Look out behind you!

There's no materia or junction system this time around. Just a simple battle system with the slowest ATB load time out of the Final Fantasy games I've reviewed yet. If it was any slower it'd be a Slow Bro. You'll notice that instead of three fighters on the battlefield we have four. This was how it was done back in the classic Final Fantasy games and it was brought back here in honor of them. I kind of wish they would have kept this format since I never understood why they shrunk it down to three anyway. It's not like the technology isn't there.

The Limit Break system is known as “Trance” and is triggered when a character is experiencing strong emotions (story wise), meaning that there are three instances where a character will enter Trance automatically. The rest of the time you have to fill up the Limit Break meter. The meter builds up with the more damage a character takes in battle. While in Trance, the character abilities are increased and can unlock powers the character doesn't possess otherwise. This differentiate the Limit Break feature from previous Final Fantasy games as it can be used for a couple of turns before running out. If you happen to be killed during Trance it will not remain when the character is brought back with a Phoenix Down or when the battle ends.

Final Fantasy IX doesn't come with the same kind of customization as we see in VII and VIII. Zidane is a thief and only a thief can steal, Vivi is the only one who can use black magic, Garnet has her summons, Steiner has sword skills, etc. Equipment raises your characters' stats while certain equipment possess character abilities if they match that character's class. Once you rack up enough ability points you can use that ability without the equipment. The higher up your level, the more abilities you can equip for each character.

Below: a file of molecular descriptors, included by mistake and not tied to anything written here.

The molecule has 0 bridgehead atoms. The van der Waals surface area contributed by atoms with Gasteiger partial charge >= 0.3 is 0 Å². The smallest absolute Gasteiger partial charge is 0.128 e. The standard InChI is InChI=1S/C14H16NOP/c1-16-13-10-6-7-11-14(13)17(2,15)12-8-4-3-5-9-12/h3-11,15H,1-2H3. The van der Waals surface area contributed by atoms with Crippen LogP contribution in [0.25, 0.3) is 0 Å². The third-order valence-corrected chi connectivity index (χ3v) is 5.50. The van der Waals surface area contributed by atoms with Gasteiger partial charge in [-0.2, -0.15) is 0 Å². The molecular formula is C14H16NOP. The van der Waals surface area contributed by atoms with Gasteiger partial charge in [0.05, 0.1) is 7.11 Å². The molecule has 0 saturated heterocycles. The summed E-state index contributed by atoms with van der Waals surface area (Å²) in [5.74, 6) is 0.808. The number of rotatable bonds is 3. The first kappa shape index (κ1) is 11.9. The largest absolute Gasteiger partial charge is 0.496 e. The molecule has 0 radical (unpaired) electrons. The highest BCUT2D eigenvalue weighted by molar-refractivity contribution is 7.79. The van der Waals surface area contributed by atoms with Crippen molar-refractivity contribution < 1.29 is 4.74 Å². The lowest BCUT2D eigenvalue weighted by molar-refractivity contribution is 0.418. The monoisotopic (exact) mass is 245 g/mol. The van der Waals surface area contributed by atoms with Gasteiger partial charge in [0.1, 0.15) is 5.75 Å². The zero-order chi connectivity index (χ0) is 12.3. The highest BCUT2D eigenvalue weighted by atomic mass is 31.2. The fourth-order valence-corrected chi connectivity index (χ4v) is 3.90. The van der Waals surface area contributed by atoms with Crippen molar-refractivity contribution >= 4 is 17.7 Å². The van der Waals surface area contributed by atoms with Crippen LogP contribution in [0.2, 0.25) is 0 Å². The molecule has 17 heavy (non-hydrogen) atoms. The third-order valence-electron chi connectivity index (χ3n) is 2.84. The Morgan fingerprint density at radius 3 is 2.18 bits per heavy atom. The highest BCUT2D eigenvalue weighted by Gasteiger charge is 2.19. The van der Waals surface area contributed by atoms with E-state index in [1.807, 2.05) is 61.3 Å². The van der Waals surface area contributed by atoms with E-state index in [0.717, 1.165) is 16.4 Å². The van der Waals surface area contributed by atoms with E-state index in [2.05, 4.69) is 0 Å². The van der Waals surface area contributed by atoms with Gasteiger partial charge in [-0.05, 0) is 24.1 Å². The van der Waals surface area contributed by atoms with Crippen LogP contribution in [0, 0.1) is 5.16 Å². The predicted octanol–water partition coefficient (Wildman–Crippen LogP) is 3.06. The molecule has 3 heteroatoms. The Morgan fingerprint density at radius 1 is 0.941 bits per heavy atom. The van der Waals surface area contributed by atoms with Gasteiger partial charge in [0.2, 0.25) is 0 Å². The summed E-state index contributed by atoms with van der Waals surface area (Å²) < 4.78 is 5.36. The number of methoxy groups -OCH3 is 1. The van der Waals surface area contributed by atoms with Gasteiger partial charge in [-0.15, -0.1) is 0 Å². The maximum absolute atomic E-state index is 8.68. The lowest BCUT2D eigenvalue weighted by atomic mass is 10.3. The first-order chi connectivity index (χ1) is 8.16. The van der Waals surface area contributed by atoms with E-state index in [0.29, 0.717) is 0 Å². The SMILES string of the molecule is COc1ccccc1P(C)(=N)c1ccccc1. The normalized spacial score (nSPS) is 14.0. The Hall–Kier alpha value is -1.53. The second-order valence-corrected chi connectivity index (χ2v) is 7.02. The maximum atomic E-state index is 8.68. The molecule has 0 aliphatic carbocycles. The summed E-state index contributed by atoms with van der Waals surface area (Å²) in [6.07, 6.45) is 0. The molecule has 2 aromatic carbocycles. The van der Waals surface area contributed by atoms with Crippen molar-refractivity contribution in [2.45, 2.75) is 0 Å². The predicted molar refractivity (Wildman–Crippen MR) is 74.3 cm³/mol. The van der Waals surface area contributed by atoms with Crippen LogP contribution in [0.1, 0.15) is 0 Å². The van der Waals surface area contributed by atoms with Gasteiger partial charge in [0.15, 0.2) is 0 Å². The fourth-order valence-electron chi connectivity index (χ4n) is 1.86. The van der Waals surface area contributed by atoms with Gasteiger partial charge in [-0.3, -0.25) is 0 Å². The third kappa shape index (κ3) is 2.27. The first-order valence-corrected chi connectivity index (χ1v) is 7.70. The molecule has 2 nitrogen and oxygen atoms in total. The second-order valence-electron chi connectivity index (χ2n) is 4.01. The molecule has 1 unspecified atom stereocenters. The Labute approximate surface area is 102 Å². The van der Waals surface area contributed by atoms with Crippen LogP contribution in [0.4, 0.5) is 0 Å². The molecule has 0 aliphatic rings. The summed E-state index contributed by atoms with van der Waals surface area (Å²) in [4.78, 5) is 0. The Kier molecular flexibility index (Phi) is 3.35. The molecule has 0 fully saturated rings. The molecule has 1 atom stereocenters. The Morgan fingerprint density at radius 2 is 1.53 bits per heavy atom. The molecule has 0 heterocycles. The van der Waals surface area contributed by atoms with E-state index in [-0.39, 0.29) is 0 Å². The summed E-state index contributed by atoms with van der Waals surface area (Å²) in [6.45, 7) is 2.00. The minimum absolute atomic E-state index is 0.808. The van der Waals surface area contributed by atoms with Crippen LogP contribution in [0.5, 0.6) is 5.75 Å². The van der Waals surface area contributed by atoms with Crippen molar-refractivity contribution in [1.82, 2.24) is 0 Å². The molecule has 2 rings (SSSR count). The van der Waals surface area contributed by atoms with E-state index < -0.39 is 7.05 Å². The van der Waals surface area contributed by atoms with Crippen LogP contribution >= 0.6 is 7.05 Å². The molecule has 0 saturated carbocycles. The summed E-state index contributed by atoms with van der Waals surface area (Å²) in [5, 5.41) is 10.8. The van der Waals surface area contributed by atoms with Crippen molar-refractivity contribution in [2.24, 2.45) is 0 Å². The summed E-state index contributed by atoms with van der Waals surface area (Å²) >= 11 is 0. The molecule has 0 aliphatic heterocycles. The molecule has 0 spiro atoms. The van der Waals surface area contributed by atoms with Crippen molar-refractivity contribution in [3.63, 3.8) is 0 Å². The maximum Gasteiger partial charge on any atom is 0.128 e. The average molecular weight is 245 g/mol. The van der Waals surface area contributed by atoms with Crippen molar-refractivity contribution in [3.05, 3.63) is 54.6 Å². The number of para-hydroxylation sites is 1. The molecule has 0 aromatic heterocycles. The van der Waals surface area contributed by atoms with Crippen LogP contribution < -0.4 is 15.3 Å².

How cute!

These cuddly creatures are called Moogles. Moogles are a reoccurring creature in Final Fantasy since their debut in Final Fantasy III. This time around Moogles are used to save your game by recording it in the book he has in his hand, to sleep in a tent to recover health, and to exchange messages with one another. There's a sidequest dedicated to delivering messages from one Moogle to the next that follow the travels of Stiltzkin. The addition of the moogles serve as a nice welcome change to the question mark and symbol that came before it.

Final Fantasy IX has a very well crafted story and it's easy to see why a lot of people have selected this entry as their favorite. Things grow tense the first time the party get split up and you're left wondering if they're ever be reunited. It reminds me of Game of Thrones to a small extent. Entering a town like Lindblum and the events to follow is a good example of how much atmosphere can be built up in such a small time frame. Characters sub-plots like Vivi's are heartbreaking with all they're forced to go through and the relationship between Zidane and Garnet and how its develops feel so real it's easy to get behind. There are a couple of real tear jerking moments in Final Fantasy IX and I'm not a person who gets emotional while playing games easily. The references to earlier Final Fantasy games serve as the icing on the cake.